Researchers model human stem cells to identify degeneration in glaucoma
More than 3 million Americans have glaucoma, a serious eye condition causing vision loss. Using human stem cell models, researchers at Indiana University School of Medicine found they could analyze deficits within cells damaged by glaucoma, with the potential to use this information to develop new strategies to slow the disease process.
The study, published June 11 in Stem Cell Reports, focused on targeting genetic mutations within retinal ganglion cells, which serve as the connection between the eye and the brain. Researchers found that when differentiating pluripotent human stem cells into retinal ganglion cells, they were able to identify characteristics associated with neurodegeneration in glaucoma.
"Once you've identified a target like this—what's going wrong in the cells—this opens up a number of possibilities for the eventual development of therapeutic approaches, especially pharmacology approaches to slow down and reverse these degenerative phenotypes," said Jason Meyer, Ph.D., associate professor of medical and molecular genetics at IU School of Medicine.
The team of researchers was led by Meyer, along with the co-first authors of the publication, Kirstin VanderWall and Kang-Chieh Huang, graduate students from the School of Science at IUPUI in Meyer's lab, which is located within Stark Neurosciences Research Institute. Meyer's lab had previously been located within the School of Science.
When retinal ganglion cells degenerate through glaucoma, it leads to the loss of vision and eventual blindness. Researchers in this study derived pluripotent stem cells from a patient that had a genetic form of glaucoma, Meyer said. They then differentiated the stem cells into retinal ganglion cells to search for neurodegeneration deficits.
"One of the powerful things about (stem cell research) is when you get the cells from a patient that has a genetic basis for a disease, all of the blueprints are there in the cell's DNA to develop features of the disease," Meyer said.
They also used gene editing technology—CRISPR-Cas9—to introduce a genetic mutation commonly associated with glaucoma into existing lines of the stem cells for disease modeling, as well as to correct the gene defect in patient-derived cells.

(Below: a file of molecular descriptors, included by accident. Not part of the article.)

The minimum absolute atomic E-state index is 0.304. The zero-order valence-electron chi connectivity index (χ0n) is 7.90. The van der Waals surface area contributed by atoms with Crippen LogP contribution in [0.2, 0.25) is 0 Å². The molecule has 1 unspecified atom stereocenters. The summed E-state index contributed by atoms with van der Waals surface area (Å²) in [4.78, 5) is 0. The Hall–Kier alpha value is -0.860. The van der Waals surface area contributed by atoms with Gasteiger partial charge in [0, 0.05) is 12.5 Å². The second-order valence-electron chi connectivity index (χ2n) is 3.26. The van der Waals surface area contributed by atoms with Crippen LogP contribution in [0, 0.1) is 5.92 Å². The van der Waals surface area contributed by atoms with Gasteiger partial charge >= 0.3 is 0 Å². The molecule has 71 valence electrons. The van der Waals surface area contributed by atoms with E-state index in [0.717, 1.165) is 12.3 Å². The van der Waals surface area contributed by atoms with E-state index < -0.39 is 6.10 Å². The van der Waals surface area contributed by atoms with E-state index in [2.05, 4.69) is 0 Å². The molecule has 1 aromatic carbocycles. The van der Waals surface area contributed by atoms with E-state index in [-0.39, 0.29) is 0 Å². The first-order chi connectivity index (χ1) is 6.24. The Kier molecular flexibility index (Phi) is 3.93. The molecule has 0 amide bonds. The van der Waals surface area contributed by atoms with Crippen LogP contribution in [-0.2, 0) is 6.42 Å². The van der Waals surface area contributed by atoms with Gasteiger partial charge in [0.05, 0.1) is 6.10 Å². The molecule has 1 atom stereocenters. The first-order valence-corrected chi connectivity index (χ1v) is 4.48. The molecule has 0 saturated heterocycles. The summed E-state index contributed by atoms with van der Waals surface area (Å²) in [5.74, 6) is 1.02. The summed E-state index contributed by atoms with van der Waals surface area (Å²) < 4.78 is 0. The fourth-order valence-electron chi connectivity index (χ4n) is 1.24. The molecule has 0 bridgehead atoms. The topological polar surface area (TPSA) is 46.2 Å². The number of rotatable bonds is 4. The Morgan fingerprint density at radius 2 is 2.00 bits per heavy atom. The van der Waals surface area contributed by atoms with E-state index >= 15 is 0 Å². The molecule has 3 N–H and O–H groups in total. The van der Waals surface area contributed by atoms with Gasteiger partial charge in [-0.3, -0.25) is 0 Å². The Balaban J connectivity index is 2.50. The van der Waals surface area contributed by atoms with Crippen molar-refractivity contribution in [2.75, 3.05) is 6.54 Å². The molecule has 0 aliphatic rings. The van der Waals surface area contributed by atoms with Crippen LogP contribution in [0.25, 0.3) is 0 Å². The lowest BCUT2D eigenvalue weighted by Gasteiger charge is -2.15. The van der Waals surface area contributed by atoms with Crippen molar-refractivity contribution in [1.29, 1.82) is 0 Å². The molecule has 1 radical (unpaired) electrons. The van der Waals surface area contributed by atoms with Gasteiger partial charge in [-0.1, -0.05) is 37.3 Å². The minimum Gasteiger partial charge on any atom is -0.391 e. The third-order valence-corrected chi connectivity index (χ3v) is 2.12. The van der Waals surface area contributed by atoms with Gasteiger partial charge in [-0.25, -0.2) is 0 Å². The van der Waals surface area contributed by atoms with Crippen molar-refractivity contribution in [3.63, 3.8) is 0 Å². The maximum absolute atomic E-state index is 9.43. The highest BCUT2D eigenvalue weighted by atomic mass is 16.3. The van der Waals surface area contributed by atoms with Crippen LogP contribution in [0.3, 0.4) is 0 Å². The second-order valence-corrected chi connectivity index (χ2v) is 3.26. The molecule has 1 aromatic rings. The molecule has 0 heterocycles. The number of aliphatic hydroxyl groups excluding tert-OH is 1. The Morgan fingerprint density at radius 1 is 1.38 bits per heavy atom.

"CRISPR/Cas9 gene editing approaches not only allowed us to study the disease, but using this approach we were also able to show how correcting the gene mutation reversed the disease, demonstrating the potential for gene therapy approaches as well," Huang said.
Meyer said the team discovered dysfunction in the process of autophagy, the body's way of removing damaged cells to regenerate healthy cells.
"We found that in the glaucoma patient cells, there are some deficits in this autophagy process, so you had too much cellular junk that was being built up," Meyer said, adding that those deficits correlated with the degeneration of the cells, which would shrivel up and eventually die off.
Using a pharmaceutical compound called rapamycin—which is known to boost the process of autophagy—Meyer said they found that many of the neurodegenerative characteristics they had previously identified slowed down and the cells seemed to recover and appear more normal.
Meyer said human stem cells are instrumental in studying human disease, especially neurodegeneration. Past studies on retinal ganglion cells and glaucoma as a degenerative disease using animal models suggest differences in how cells respond between species.
"Since they are human cells, it gives somewhat of a more representative model for us to test pharmacological compounds," VanderWall added, "and it gives us a better idea of how it could potentially be toxic or nontoxic to human cells compared to testing compounds in animals."
Meyer said having identified a target within the cells—the process of autophagy—the lab's ongoing work will focus on analyzing ways to use different types of pharmaceutical compounds for treatment of glaucoma. As is the case for many neurodegenerative diseases, such as Alzheimer's and Parkinson's diseases, there are very few treatments, if any, and no cures.
"There is a dire need to try and identify new approaches to treat these diseases," Meyer said.Grant support for this research was provided by the National Eye Institute, the Indiana Department of Health Spinal Cord and Brain Injury Research Fund and the Indiana Clinical and Translational Sciences Institute.